Sorting Pills

Emily Mackler, PharmD.
Emily Mackler, PharmD.

Download a Pain Diary [PDF] and/or Pain Diary Instructions [PDF]

New program helps patients get control of their medicine cabinets

Drug stores sell those handy pill boxes, some as big as tackle boxes, marked with each day of the week -- and sometimes the hours of the day. But those boxes are only as helpful as they are well organized. And the medication inside them is only effective if it's taken correctly.

It's easy to get confused when you have to take several medications each day. That's why the University of Michigan Comprehensive Cancer Center is launching a new Medication Management Program as part of its Symptom Management & Supportive Care Clinic. We talked with Emily Mackler, Pharm.D., a pharmacist with the program, about what patients should know about their medicine.

Q: What's the goal of medication management? Why would patients visit the clinic if they're already working with an oncologist?

A: Our team works in concert with U-M Cancer Center oncologists. I sit down as a pharmacist with patients and review each and every medication and nutritional supplement they are taking -- regardless of who's prescribing it. Often, there isn't time for this level of in-depth review of a patient 's medications during a typical visit in an oncologist's clinic. Many of our patients are managing multiple diseases as well as symptoms and side effects related to their cancer. By taking a look at the patient's whole medication profile, we can look for red flags.

Q: What kind of red flags?

A: Sometimes patients who are overwhelmed may not understand why they take a given medication. We've seen patients who don't realize that they're taking three different medications for the same thing, which is not necessary and may become a problem. Also, we check for drug interactions. Often, patients don't realize that a nutritional supplement they're taking to boost their immune system may actually interfere with cancer treatment.

Do you discourage use of nutritional supplements?

A: It depends which nutritional supplement is taken. We understand that many of our patients are seeking ways to make their bodies stronger. We help our patients understand how the different medications and supplements work in their bodies. Our ultimate goal is to ensure that everything patients are taking is benefiting them as much as possible -- whether that's by effectively killing cancer cells or helping to ease pain or some other side effect.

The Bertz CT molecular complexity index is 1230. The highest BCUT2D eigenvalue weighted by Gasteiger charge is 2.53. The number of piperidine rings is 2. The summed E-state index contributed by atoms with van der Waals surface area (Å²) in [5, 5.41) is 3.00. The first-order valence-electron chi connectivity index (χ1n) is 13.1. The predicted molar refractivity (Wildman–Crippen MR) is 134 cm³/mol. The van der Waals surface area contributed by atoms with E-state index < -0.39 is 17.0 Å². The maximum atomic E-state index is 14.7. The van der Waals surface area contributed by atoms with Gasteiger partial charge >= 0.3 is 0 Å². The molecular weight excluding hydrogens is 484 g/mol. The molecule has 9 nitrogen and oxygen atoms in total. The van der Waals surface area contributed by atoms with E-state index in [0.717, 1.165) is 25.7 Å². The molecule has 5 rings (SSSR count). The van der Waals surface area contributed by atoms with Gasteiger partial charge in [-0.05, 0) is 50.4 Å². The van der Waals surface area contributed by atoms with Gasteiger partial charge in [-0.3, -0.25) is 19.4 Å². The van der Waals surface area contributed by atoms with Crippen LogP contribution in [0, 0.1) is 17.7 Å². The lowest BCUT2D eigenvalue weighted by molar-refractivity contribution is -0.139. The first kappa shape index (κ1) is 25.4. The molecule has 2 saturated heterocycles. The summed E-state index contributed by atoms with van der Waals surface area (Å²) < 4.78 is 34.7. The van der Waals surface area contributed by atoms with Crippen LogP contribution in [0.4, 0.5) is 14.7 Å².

Q: What can patients do to ensure their medications are working effectively?

A: It's extremely important that patients follow instructions and take medication properly. We know it can be difficult to remember multiple pills at different times during the day. To help with that, we provide patients with a few tools. First, we type up a list of all medications a patient is taking along with the reason they are taking it and any important information about how to take it. For example, we note whether it should be taken with food and at what time of day. Second, we offer medication calendars to help plan their regimens. We also offer pain diaries to keep track of how pain medications are working. These diaries are useful to us in making adjustments to medications and maximizing the treatment of pain and other symptoms. Finally, we are available for frequent phone calls or office visits to assess how medications are working and discuss any necessary adjustments.

Q: What if it's difficult to swallow many pills in a day?

A: That's another benefit of working with a pharmacist in our clinic. For some patients, difficulty swallowing prevents them from taking the medication they need. Whenever possible, I work with those patients to try to find other formulations -- whether it be a liquid form or even a cream that could be applied to the skin -- to help them get the medication they need.

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Thrive Issue: 
Fall, 2010